Tuesday, September 9, 2014

The Value of Education--and How to Measure It

A recent piece in the Wall Street Journal asks whether colleges are producing "career ready graduates".  

Some may debate whether this is the right question to be asking.  Form a traditional liberal arts point of view, the goal is (as the piece states at the end) to produce critical thinking adults.  In my mind, that translates into adults who can solve problems and think creatively and critically.  These individuals should be "ready for careers."  Or at least ready for the first job.

However, it is also reasonable to think that given what individuals are spending on college at this point in time that they might be prepared for careers and guided in important ways other than simply having a good liberal arts education and being critical and creative thinkers.

In business schools, students and administrators clearly recognize the value of the internship and how this can help to translate into job readiness.  Internships are just one way that individuals can help to prepare themselves besides rigorous coursework.  There are many other opportunities for work experiences while individuals are in an educational institutions.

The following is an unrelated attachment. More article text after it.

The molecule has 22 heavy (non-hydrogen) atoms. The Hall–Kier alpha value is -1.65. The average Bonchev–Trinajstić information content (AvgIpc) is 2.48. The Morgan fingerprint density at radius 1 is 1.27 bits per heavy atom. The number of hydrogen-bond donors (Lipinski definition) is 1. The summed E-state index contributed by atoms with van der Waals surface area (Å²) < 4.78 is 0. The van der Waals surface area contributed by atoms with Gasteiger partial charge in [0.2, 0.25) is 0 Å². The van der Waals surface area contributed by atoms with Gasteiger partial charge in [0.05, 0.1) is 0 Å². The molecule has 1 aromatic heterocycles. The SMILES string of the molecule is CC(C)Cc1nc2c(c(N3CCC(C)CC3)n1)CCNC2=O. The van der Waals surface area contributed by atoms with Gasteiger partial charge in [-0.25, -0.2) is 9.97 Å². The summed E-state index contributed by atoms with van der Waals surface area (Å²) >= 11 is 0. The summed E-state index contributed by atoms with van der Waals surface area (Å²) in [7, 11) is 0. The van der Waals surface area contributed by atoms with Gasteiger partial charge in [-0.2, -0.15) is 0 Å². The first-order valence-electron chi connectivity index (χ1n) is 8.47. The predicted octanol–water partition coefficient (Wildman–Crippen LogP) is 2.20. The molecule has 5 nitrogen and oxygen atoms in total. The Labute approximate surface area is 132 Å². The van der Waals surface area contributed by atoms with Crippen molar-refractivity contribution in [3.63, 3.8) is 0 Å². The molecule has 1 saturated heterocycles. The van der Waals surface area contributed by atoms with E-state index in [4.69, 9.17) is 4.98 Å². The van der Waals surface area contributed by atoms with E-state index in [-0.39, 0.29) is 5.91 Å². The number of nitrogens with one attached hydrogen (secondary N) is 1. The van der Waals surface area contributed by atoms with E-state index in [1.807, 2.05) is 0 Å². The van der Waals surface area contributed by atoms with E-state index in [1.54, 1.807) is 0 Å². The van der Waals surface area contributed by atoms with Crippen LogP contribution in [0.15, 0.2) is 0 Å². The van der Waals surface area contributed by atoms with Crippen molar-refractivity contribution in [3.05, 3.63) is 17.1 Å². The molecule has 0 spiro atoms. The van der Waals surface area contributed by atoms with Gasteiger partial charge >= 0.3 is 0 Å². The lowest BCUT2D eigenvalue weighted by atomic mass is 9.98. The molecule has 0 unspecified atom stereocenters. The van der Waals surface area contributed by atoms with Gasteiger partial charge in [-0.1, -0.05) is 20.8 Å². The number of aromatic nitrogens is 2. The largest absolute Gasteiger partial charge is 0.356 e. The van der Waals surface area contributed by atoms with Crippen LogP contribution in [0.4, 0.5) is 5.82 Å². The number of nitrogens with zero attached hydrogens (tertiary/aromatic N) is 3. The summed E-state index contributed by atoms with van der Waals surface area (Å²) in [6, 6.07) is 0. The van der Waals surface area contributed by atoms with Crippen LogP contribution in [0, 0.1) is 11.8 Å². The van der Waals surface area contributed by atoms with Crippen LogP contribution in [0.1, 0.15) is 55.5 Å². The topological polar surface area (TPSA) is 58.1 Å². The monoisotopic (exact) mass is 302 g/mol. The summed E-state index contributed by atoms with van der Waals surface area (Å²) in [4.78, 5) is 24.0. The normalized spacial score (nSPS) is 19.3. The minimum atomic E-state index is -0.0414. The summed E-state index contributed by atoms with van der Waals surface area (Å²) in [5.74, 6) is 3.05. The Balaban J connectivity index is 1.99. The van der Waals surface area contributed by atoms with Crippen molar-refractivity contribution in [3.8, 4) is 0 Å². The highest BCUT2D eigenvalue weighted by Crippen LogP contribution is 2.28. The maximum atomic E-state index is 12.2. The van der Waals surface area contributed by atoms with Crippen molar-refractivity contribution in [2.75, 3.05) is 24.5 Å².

However, I believe that it is more than just an internship or a work experience.  

The article also discusses mentions mapping out a career plan.

If nothing else, colleges could present to their students a way to think about their careers in the long term.  Models for careers.  Models for transitioning to a first job or a next educational step with information on what the choices are, what they mean, and what the value propositions of the choices are?  Thinking ahead about next steps.  Thinking about what a lifetime of jobs and even careers might look like.  

Not to say that anyone can plan all of that out when he or she is an undergraduate.  But to expose students to the idea that there are opportunities to take multiple paths.  To take advantage of multiple directions in a career.  To change jobs.  To change careers.  To change directions.  And to do all of this with some sense of planning and some sense of where the person is going rather than simply being on a serendipitous random walk.  

Maybe a 22 year old can't even imagine all that can go on in a career and over a lifetime.  But I believe that even giving a hint of what a career might hold will make individuals better able to dream, plan, and consider how their careers and lives might evolve over time.  To position himself or herself to take advantage of the opportunities that present themselves over time.  And to take hold of the opportunities and to run with them.  

That would make individuals ready for a career just as much having the skills for a first job.

1 comment: